Line 61: Tar Sands Pathway through Wisconsin
Enbridge Energy has announced plans to expand their pipeline, Line 61, which cuts through Wisconsin, carrying a mixture of oil, including toxic tar sands oil, making the risks much greater.
The expansion could triple the capacity and includes 3 new storage tanks on Lake Superior, modifying the two existing storage tanks, increasing pumping pressure at 3 stations and installing 9 new pump stations. In 2014, capacity would become 560,000 bpd (barrels per day) and by 2015 could be near 1.2 million bpd-an almost unprecedented amount of pressure.
This pipeline will be an avenue to export dirty tar sands oil from Alberta Canada to outside the United States. While the overseas oil markets see the benefits, Wisconsinites are expected to take all the risks.
Wisconsin’s Department of Natural Resources (WDNR) is considering an air permit for this project. Click here to tell the DNR to complete a full Environmental Impact Statement of the Line 61 expansion! This project could lead to more tar sands spills, water pollution, increased demand for tar sands oil, and more climate change pollution.
Line 61 crosses through Wisconsin from Superior to Flanagan, IL and will include new pumping stations (in Hawthorne, Ladysmith, Owen, Marshfield, Minong, Stone Lake, Adams, Portage, and Waterloo) and increased pumping pressure at existing stations (Sheldon, Vesper, and Delavan). This puts a number of our water bodies at risk, from Castle Rock Lake, the Rock River, Lake Koshkonong, the Flambeau River, and most importantly, Lake Superior and the Great Lakes, which provide drinking water for 42 million people. A spill could devastate these waterways, and the jobs and economy that depend on them.
Worse, is the carbon pollution that will be caused by this pipeline. Tar sands oil is more carbon intensive than traditional oil—greenhouse gas emissions of tar sands oil are about 17% greater than the average barrel of oil on a life-cycle basis. We are already seeing the effects of climate change in Wisconsin. The drought and heat wave in 2012, followed by relentless rain and flooding last year give us a glimpse of what climate change could cost Wisconsin in the future, from our farms to our forests to our cold-water fisheries. More tar sands oil is the last thing our climate needs.
Our lakes, rivers, and climate are too valuable to sacrifice in the name of corporate profits. Tell the DNR to do a full environmental assessment of the pipeline today.
Additional Talking Points:
- Tars sands oil means more spilled oil: in order to extract the oil, it is mixed with chemicals, this makes it more acidic and leads to more ruptures and spills. Tar sands pipelines in the Midwest spill 3.6 times more per mile than traditional pipelines.
- Enbridge’s track record is terrible: Since 1999, Enbridge has had 800 spills, including the very severe, very significant spill in the Kalamazoo River. The pipeline spewed tar sands oil for over 17 hours, before Enbridge realized it was leaking. The environmental damage to the wetlands, Kalamazoo River, and Talmadge Creek will likely never fully remedied. The full extent of public health effects will possibly never be known, but 320 homes had to be evacuated.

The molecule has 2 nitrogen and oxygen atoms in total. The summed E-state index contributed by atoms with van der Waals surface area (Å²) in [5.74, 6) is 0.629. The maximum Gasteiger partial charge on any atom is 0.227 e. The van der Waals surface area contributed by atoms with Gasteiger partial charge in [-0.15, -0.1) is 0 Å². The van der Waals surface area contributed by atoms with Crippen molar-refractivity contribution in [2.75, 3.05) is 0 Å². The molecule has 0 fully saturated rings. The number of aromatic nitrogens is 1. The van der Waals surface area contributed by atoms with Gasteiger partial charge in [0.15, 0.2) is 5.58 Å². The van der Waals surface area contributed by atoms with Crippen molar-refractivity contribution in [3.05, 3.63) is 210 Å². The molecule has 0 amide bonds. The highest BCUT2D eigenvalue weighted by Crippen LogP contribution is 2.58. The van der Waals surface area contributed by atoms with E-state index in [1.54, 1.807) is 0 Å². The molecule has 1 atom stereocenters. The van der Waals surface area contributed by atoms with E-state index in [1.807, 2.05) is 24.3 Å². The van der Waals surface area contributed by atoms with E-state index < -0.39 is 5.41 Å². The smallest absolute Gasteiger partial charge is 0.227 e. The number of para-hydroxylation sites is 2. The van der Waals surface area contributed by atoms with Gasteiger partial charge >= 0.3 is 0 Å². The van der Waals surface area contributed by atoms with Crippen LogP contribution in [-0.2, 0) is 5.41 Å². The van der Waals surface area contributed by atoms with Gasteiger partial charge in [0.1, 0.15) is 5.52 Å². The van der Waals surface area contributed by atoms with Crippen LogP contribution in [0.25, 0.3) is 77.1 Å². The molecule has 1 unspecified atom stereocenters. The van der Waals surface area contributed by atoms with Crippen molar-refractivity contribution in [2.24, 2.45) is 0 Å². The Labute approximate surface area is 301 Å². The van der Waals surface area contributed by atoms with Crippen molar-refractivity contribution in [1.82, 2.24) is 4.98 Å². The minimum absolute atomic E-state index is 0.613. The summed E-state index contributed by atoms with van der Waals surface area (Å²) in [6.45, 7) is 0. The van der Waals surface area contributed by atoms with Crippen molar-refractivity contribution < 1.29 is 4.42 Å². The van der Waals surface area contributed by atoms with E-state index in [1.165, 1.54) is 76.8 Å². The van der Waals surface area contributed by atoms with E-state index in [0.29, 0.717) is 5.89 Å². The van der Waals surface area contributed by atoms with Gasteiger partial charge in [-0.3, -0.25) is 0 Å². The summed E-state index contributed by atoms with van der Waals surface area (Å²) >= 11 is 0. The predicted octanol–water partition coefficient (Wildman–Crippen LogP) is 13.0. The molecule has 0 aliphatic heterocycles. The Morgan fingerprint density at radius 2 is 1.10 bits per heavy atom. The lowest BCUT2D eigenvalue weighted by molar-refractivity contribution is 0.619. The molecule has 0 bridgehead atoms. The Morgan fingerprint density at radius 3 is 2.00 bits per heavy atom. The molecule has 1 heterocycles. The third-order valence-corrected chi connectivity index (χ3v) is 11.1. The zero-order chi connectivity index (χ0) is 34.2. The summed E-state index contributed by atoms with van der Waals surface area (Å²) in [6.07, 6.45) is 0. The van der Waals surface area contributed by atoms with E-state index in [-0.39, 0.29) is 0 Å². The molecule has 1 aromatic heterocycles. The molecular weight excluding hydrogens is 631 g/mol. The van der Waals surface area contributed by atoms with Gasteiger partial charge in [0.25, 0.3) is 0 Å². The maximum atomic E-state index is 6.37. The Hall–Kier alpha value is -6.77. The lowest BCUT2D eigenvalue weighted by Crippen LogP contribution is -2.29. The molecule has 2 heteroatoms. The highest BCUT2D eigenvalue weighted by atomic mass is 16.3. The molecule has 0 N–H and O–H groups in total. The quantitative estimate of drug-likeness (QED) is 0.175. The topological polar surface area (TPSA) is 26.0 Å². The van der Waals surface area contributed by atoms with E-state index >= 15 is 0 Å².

- Enbridge is responsible for a number of spills in Wisconsin as well: In January 2007, an Enbridge pipeline ruptured, pouring more than 29,000 gallons of crude oil onto a farm field in the town of Curtis in Clark County. A month later, another Enbridge pipeline rupture dumped 176,000 gallons of heavy crude oil in a Rusk County farm field. In January 2009, Enbridge Energy Partners paid the State of Wisconsin $1.1 million to settle claims under Wisconsin’s waterway and wetland protection and storm water control laws. In July 2012 a farm field in Grand Marsh, Wisconsin was covered by at least 1,200 barrels of oil after an Enbridge pipeline ruptured there. Enbridge had to purchase a nearby home that a local resident described as being “covered in oil.”
- Tar Sands oil poses a greater threat to our water resources: unlike traditional oil, tar sands oil is dense and does not float, so proper clean-up of a spill is unknown. Four years later, the Kalamazoo spill is still not cleaned up and the Environmental Protection Agency ordered Enbridge dredge the river. Clean-up costs will exceed $1 Billion.
- Technology cannot properly detect or prevent a spill: a Natural Resources Defense Council investigation found that leak detection systems missed 19 out of 20 spills and 4 out of 5 of the larger spills.
- The climate cannot afford tar sands oil: Tar sands oil is the dirtiest and most carbon intensive form of oil. The extraction process is incredibly carbon intensive and requires destroying the Canadian boreal forest, one of the largest carbon sequestration sources in the world, capturing twice as much carbon as the tropical forests. As a result, greenhouse gas emissions of tar sands oil are about 17% greater than the average barrel of oil on a life-cycle basis. This is one of the reasons climate change expert and former NASA scientist, James Hansen said that tar sands oil development means ‘game over for the climate’.
“Earth’s finest collection of fresh water—Lake Superior and the Upper Great Lakes—is not a reasonable location for a major transportation corridor designed to carry tar sands crude oil to the overseas market. If these proposals move forward, our region will be locked into a future of oil-impacted water, air quality and public health.”